Quantum computing technology is maturing rapidly and has the potential to drive a technological revolution across sectors like finance, pharma, manufacturing, energy and utilities. Quantum computers could eventually play a vital role in accelerating the discovery of new materials. Their ability to develop incredibly fast and accurate molecular simulations has the potential to aid the creation of anything from new drugs to solar panels to advanced polymers.
We’ve seen very little in the way of quantum education
However, outside of university courses dedicated to the technology’s technical development, we’ve seen very little in the way of quantum education. To fully leverage this technology, it is vital we ensure our workforces are aware of it and how it stands to impact their industry. And this will depend on a significant shift in educational curriculums and accessibility.
Fast forward to the future
We will begin to see these kinds of applications and benefits once quantum machines achieve “quantum advantage”, the point at which they become better than traditional computers at a specific, practical task. But the big question is, once they reach this important threshold, will the world be ready to fully exploit them?
Will companies understand how a quantum computer could support them? Will education establishments be producing enough students with the ability to create a quantum algorithm? And will we have the infrastructure in place capable of supporting hundreds, or even thousands, of these new machines?
Unfortunately, if we were to reach quantum advantage in the next few years, the answer to all those questions would be “no”. Today, we are only at the very start of our quantum journey, so it is critical to accelerate initiatives to prepare for our quantum future.
The UK has a major role to play here. To date, the nation has been a world-leader in quantum technologies, particularly quantum optics and sensors. As such, there are high hopes it will also drive innovation in the quantum computing space too.
Be quantum-ready from a young age
The key to all of this is education – advancing quantum computing will depend on ensuring the next generation have access to the relevant skills and knowledge. This means kids learning about quantum computers as part of their secondary school curriculum.
Before they choose their career paths, young people should be exposed and excited about what this emerging technology will be able to do across industries including material discovery, drug development, finance, space exploration and even manufacturing the next smartphone.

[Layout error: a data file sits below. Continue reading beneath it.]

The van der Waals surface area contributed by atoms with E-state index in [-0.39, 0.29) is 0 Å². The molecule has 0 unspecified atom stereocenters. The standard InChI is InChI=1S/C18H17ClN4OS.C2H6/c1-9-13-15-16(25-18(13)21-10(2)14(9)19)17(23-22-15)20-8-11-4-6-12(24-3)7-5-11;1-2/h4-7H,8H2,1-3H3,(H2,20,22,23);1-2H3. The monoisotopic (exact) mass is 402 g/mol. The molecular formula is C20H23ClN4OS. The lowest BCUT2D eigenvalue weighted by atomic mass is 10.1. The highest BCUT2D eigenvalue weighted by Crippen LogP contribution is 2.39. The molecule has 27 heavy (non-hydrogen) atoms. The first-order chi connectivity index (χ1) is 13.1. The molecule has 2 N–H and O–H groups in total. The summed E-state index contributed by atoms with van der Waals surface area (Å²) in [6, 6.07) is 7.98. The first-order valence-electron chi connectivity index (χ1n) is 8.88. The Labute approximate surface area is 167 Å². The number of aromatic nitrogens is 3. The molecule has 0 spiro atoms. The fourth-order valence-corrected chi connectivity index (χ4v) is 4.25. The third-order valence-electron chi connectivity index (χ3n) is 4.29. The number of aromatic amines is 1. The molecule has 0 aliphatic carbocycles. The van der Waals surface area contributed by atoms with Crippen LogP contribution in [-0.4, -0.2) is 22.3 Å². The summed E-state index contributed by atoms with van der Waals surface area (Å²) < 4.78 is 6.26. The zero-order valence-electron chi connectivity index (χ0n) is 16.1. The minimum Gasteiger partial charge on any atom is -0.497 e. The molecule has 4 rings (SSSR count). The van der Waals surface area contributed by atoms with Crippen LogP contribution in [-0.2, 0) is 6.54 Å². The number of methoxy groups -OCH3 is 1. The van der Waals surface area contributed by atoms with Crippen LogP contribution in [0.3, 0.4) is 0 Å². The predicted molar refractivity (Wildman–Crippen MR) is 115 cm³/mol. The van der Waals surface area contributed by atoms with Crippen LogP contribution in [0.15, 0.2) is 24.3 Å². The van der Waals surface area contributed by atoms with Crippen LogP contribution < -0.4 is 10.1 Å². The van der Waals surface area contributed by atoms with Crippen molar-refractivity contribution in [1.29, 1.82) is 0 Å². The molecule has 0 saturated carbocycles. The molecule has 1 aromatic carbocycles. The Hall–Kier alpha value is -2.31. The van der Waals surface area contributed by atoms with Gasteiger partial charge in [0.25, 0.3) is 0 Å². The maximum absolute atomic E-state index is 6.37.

Beyond secondary education, we must take steps to make sure quantum computing education is accessible to as diverse an audience as possible, whether they are pursuing apprenticeships, degrees or other qualifications. Ensuring we have trained enough talent to create new quantum algorithms, and to continue improving the software and hardware will depend on quantum computing courses being readily available across a wide array of fields of study.
Although there are already early efforts to educate both students and the existing workforce, more could be done. There are still few universities offering quantum programming courses. This education gap could seriously impact the development of a quantum-ready workforce.
Getting an education
It is important businesses do what they can to support this mission. IBM has published a textbook to encourage universities to create modules and courses, which is also freely available for even A-Level students wishing to teach themselves. In addition, many of IBM’s quantum computers can be accessed for free on the IBM Cloud. Thousands of students are already using them.
There are also several quantum-focussed education programmes that include access to quantum computers, teaching support, summer schools and hackathons. This includes Qiskit, Qubit by Qubit’s Introduction to Quantum Computing in partnership with The Coding School, and the Quantum Educators programme, which gives school teachers and students access to IBM quantum systems through the cloud.
These efforts are important. Schools, colleges and universities must tackle the quantum education gap together, setting the next generation of talent on a quantum course from their teenage years.
Being educated and trained in quantum will become an increasingly important asset to have as companies look to leverage the technology’s huge potential. Quantum computing will revolutionise the way industries work but in order to gain quantum advantage we need to focus on relevant education and workforce development.